Merry Christmas! We sent T off to the bustling metropolis of Ephraim, Utah (pop. 6135) to study pre-engineering at Snow College. His comment: “College is way better than high school!” J is studying German and working on his Eagle Scout. Except, in German, igel means hedgehog, so J aspires to become the first Igel Scout, ever. He’s making dog beds for the Humane Society out of old awnings and PVC pipe. E is preparing to dance as an evil spider in Babes in Toyland, Steve is working for a company in Boston from his desk here at home, and I, Lee Ann, am writing this Christmas newsletter.

Humor writer Dave Barry occasionally interrupts his musings to note that certain ridiculous word combinations would be Good Names for Rock Bands. Here’s our running list from this year. We thought about starting a rock band, but there were just too many excellent names to choose from. As a service to you, if you start a rock band, you are welcome to use one of our names:

Moose Satellites
Norm the Minotaur
Heroic Spiders
Flaming Mustache
Intergalactic Wombat Lions
Doomed Goons
Runaway Electric Toothbrush (from a Garfield comic strip?)
Summation Pie
Evil Lunch
Trained Earwigs
Hedgehogs in Training
Perpetual Doink (when the cat presses his forehead against you, then takes a nap in that position)
Black Tapioca
Talented Cardboard
Left-handed Drunk Wrestlers
Outsourced Umbrage (Unfortunately accurate description from my writing group, about a story I wrote. It’s better now. I hope.)
Group Hallucination
Two-Degree Angle (the angle of a ruler             placed with one end on Steve’s head, and one on E’s. Still in Steve’s favor…but not for much longer.)
Mail-Order Fruitcakes
Sith Kittens
Delicious Ankles
Caffeinated Soap
Marshmallow Villain-Lizards (thank you, Kellogg’s Spiderman cereal!)
Darn Fine Tupperware (I suppose we’d need permission for this one…)

For your further enlightenment, we’ve also been collecting tongue twisters. We decided that the mark of a really good tongue twister is if you can’t even pronounce it right in your head.

Weird Ward                             Real Werewolf
Real Weird Werewolf Ward
Stale snail shell                        Irish wristwatch
Black Yak                                Respectable spectacles
Soap and snowflakes              Soldier’s shoulder surgery
Sith Kittens (the only entry that makes both lists)

And now, folks, let’s say it five times fast for the Sith Christmas Kittens!  (cue applause)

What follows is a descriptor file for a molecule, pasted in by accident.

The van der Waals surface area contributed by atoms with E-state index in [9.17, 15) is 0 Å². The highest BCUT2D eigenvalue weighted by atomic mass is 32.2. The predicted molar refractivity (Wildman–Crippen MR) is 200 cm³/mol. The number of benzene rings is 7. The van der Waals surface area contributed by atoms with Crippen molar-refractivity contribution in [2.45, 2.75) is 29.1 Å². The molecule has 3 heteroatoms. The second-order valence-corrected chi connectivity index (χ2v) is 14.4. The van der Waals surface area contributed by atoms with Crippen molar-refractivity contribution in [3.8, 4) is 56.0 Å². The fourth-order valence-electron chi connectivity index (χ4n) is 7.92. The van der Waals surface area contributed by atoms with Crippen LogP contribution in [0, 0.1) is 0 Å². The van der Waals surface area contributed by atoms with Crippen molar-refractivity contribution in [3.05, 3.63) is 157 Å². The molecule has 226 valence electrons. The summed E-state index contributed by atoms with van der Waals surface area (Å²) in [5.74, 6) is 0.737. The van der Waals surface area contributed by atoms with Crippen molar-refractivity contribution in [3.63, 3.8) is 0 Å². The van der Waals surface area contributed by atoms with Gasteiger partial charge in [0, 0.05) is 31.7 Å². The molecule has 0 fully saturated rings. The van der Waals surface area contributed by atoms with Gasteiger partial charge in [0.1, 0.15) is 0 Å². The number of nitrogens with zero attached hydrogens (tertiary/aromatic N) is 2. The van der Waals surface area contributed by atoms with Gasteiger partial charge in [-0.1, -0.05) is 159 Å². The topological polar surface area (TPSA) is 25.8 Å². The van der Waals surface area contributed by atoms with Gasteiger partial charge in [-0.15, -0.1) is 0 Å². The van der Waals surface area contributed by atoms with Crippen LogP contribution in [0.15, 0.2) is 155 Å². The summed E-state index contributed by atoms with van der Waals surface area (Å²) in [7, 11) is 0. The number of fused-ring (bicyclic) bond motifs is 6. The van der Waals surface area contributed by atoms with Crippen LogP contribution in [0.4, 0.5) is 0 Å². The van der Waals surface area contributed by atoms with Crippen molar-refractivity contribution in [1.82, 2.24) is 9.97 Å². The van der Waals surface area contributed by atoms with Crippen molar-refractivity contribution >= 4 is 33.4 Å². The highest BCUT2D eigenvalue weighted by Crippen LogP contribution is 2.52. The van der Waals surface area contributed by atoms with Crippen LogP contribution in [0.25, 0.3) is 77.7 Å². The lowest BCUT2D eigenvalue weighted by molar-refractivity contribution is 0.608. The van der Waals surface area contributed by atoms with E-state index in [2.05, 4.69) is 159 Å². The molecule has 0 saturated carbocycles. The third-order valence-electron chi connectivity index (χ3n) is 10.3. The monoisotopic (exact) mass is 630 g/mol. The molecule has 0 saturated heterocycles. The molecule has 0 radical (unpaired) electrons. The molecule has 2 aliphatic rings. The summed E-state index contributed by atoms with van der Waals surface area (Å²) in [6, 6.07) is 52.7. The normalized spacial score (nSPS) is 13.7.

Merry Christmas, from Steve, Lee Ann, T, J, and E

Wednesday, April 4, 2012

Random Research: Hair and Fur

All fur is hair, but all hair isn't fur.

Hair may be related to reptile scales and bird feathers, which all represent different expressions of the same protein.

Hair takes even longer to decay than bones do.

Theories abound as to why people are hairless when our ape ancestors aren't. Temperature regulation? Pest control? Sexual selection? Or some combination: perhaps having less hair kept us cooler by day and kept the lice down, and we had clothing and shelter to keep us warm at night...thus allowing us to choose less hairy mates without our children freezing to death. Or something.

If you google "hair evolution", you get a lot of funky hairstyles, and a lot of beauty products with the word "evolution" in their names.

Tuesday, April 3, 2012

How to Pronounce Eclat

In the absence of a little accent thingy for the "e", here is a pronunciation tutorial for the word eclat:

Wow. What happened to your arm?
My cat happened.
I'll say he did — with all 20 claws.
No. Just a claw.

The Eclat of a Proverb

In Pride and Prejudice, Elizabeth and Mr. Darcy are dancing in nearly complete silence at the Netherfield ball. Elizabeth gives this explanation for their lack of conversation:

      "We are each of an unsocial, taciturn disposition, unwilling to speak, unless we expect to say something that will amaze the whole room, and be handed down to posterity with all the eclat of a proverb."

On about my dozenth time through the book, I finally looked up "eclat," which, it turns out, means "social distinction or conspicuous success."

Mr. Darcy tells Elizabeth, "This is no very striking resemblance of your own character, I am sure," and she demurs to "decide on [her] own performance,"  regarding her analysis of his character.

I, however, have determined that Elizabeth's description is quite apt as regards this blog. I'm not taciturn and unsocial in daily life, but most of the time when I think of a topic to discuss here, I instantly reject it as lacking eclat (which should have an accent thingy over the e).

This blog, like Mr. Darcy, needs to loosen up, and follow Elizabeth's example:  "I hope I never ridicule what is wise and good. Follies and nonsense, whims and inconsistencies, DO divert me, I own, and I laugh at them whenever I can."

I have lots and lots of follies and nonsense, whims and inconsistencies and shall make a concerted effort to laugh at them more consistently here on the blog. Perhaps if I'm not so taciturn and unsocial, I'll even find some of what is wise and good to share.

Coming up: proper forsythia coiffures, the evolution of hair, and a shocking revelation about reading glasses.
Lee Ann Setzer's blog about books, writing, and life in general.